It’s a day late, but I can’t resist sharing this gorgeous rendition of The Star-Spangled Banner by one of my favorite groups, The Civil Wars:
(via Great Smitten)
Andrew Sullivan pretty much sums up what I’ve been trying to say on this topic:
So many points here that I vigorously agree with. Patriotism, for instance, as a love not just of where one’s from, but of where one lives now — a sentiment that perhaps more easily takes root in a nation of immigrants like America. Patriotism as opposed to the unquestioning belligerence of nationalism. Patriotism that recognizes that dissent is not treason. Patriotism that remembers, and continues to cherish, the nation’s underlying ideals — even as it critiques how government and public opinion sometimes lose their way.
(Photo by Crystal Borde)
From the chapter “We Are Quintessential Americans” in Touré’s book Who’s Afraid of Post-Blackness?:
Many people told me they sense in Black Americans an urge to reject America before it rejects us. I understand that. It makes perfect sense as a reaction to the past. Blacks have had insurrection in our blood because we’ve felt America’s power and hypocrisies pressing down on our necks. But is that reject-America-before-it-rejects-us ethos the most pragmatic answer for our future? Is the pessimism inherent in that ethos valuable? […]
We are American. And we are so American that rejecting this country means rejecting part of ourselves. A person who hates their family must also hate themselves, for they will surely manifest family traits. That’s a migraine-inducing sort of double-consciousness. “I don’t have hatred for white people,” Paul Mooney said, “because then I would have to hate myself.” Being an American who cannot fully love America means you cannot fully love yourself. “I gotta love these white brothers and sisters,” Cornel West said. “Even though I’ve seen some real sick ones. Gotta learn how to embrace ’em. And inspire ’em to be better.”
It may feel dangerous to love America but we must have faith. America’s story is still unfolding, its character is still forming. It’s a young nation, it’s like a teenager among nations, and we must retain hope that it will continue to mature because giving up on it is giving up on part of ourselves.
Previous thoughts on patriotism here.
(Image via Civil Rights Movement Veterans)
Andrew Sullivan links to this video of NBA legend Maurice Cheeks, who, with a supportive crowd, comes to the aid of a young girl who falters while singing the national anthem:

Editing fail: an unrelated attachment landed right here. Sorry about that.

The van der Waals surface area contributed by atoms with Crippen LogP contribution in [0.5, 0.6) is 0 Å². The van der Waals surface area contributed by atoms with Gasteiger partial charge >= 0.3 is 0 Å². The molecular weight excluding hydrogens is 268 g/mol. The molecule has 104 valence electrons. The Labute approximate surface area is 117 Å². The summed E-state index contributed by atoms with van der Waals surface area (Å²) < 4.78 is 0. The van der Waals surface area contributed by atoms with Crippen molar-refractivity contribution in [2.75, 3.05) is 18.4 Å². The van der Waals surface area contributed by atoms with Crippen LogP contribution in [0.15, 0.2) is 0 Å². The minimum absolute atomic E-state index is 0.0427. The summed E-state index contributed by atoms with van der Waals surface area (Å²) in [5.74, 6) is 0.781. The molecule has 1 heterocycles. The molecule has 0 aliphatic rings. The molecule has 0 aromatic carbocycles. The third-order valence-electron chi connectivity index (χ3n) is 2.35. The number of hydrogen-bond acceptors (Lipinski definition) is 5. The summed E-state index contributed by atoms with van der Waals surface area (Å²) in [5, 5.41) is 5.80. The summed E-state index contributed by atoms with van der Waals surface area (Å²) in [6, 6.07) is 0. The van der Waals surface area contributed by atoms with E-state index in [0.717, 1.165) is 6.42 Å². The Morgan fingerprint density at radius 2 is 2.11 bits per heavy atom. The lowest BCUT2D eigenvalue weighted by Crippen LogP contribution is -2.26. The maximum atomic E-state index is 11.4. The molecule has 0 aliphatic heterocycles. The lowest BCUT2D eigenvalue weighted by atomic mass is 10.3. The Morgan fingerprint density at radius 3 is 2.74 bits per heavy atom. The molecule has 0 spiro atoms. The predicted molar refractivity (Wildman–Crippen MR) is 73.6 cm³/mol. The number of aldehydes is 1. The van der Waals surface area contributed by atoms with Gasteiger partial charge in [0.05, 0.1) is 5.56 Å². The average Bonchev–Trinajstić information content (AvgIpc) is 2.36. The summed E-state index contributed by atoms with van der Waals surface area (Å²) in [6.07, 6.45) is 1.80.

Sullivan sees this as the American spirit at its best:
I love it because it really represents America. This experiment has never been easy, or its success foretold, as the questions of the anthem seem to illustrate. We have faltered, nearly given up, torn ourselves apart, segregated and murdered, boomed and busted more than a few times. The greatness of a nation lies not in some false narrative that you see in the Tea Party fantasists, the people who believe the Founding was intended to end slavery, rather than accommodate it, the people who see nothing but greatness and hegemony and pounce on all those who see flaws. It lies in a constant balancing of interests and ideas, and our collective response to failure. In this rendering, a black man rescues a white girl caught by nerves and close to collapse, and rallies her to the end, with the crowd. That’s a powerful symbol of America at its finest.
Indeed. Patriotism, true patriotism, is not jingoism, is not kneejerk pride, is not blindness to America’s flaws. To love this nation is to love a sick or struggling relative: you don’t ignore her troubles and pretend all’s well, but neither do you turn your back on her or proclaim her unworthy of your love. You stand by her and help her get better. You see her faults with clear eyes and love her in spite of them. You nurture her strengths. And you burst with quiet hope and pride at everything she is and everything you know she can be.
Sullivan also points out something I’d never really noticed before: that the key phrases in “The Star-Spangled Banner” come in the form of questions. “Oh, say, does that star-spangled banner yet wave / O’er the land of the free and the home of the brave?” It’s a note of uncertainty, almost, an acknowledgment that at some point the answer may well be No. As triumphal as the anthem seems, in other words, its final question — is this still true? is the American spirit intact? does the nation still mean what we want it to mean? — invites us constantly to interrogate ourselves, and to live up to the answer we want to give.